Man cannot get too much of God's love, and God cannot get too much of man's praise. That is why we have a Bible song that sets no limits on either. The universal love of God inspires the universal praise of man. Spiritual things are just the opposite of economic things. If God only loved a few, then His love would be of no value to most of mankind. It would, in fact, be worthless to all but the few. But being that God's love is for all, this makes it of infinite worth to all, for all can have the highest value this universe offers-God's love.

Because of the truth of this Psalm, all racism, all prejudice, all pride of class, and all perspectives which limit the universal love of God to any specific people, are not only sub-Christian, they are sub-Judaism. In other words, they are pagan perspectives. They are offensive to God, for His goal is to communicate His universal love that there might be universal praise. God desires praise, and He deserves praise from all people. That is why we send and support missionaries.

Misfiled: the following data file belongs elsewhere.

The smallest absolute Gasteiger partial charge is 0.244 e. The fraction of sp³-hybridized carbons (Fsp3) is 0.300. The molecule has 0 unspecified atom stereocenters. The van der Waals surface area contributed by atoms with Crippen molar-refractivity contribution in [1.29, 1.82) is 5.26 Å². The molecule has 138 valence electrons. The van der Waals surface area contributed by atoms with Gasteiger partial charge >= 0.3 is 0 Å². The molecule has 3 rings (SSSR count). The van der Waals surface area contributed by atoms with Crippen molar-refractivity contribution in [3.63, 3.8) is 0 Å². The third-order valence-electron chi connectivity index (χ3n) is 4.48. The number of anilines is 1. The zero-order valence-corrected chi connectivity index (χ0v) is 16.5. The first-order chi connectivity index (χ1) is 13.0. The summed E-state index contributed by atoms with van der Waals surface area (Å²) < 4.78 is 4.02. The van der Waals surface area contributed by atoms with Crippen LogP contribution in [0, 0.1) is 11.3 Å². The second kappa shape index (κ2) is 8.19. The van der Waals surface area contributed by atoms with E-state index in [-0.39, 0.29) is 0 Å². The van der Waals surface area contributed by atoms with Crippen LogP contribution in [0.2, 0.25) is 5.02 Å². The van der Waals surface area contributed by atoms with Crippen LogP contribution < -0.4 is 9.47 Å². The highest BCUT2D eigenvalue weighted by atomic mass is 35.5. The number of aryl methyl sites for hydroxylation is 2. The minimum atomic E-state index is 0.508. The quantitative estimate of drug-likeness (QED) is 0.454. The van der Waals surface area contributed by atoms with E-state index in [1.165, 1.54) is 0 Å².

David in Psa. 68:31-32 wrote, "Ethiopia will stretch out her hands to God in adoration. Sing to the Lord, O kingdoms of the earth-sing praises to the Lord." Ethiopia and Ethiopian are referred to 40 times in the Bible. It is a major Bible land. Phillip was the first missionary to the Ethiopians as he led the Ethiopian to Christ in Acts 8. There is a tradition of Christianity in Ethiopia from this one convert, but it was not until 1866 that Swedish missionaries planted the first permanent Protestant work in Ethiopia. Later the Sudan Interior Mission became strong in Ethiopia and founded 500 churches there.

The modern history of Ethiopia started with Menelik who claimed to be descended from Solomon. His favorite General had a son Halie Salassie who became the most famous Emporor in the history of Ethiopia. His full title was, "His Imperial Majesty, Halie Salassie, Conquering Lion of the Tribe of Judah, Elect of God, and King of Kings of Ethiopia." Christianity thrived under his reign. This land, and these people, are just one of many examples around the world of how God is seeing this Psalm fulfilled by universal praise.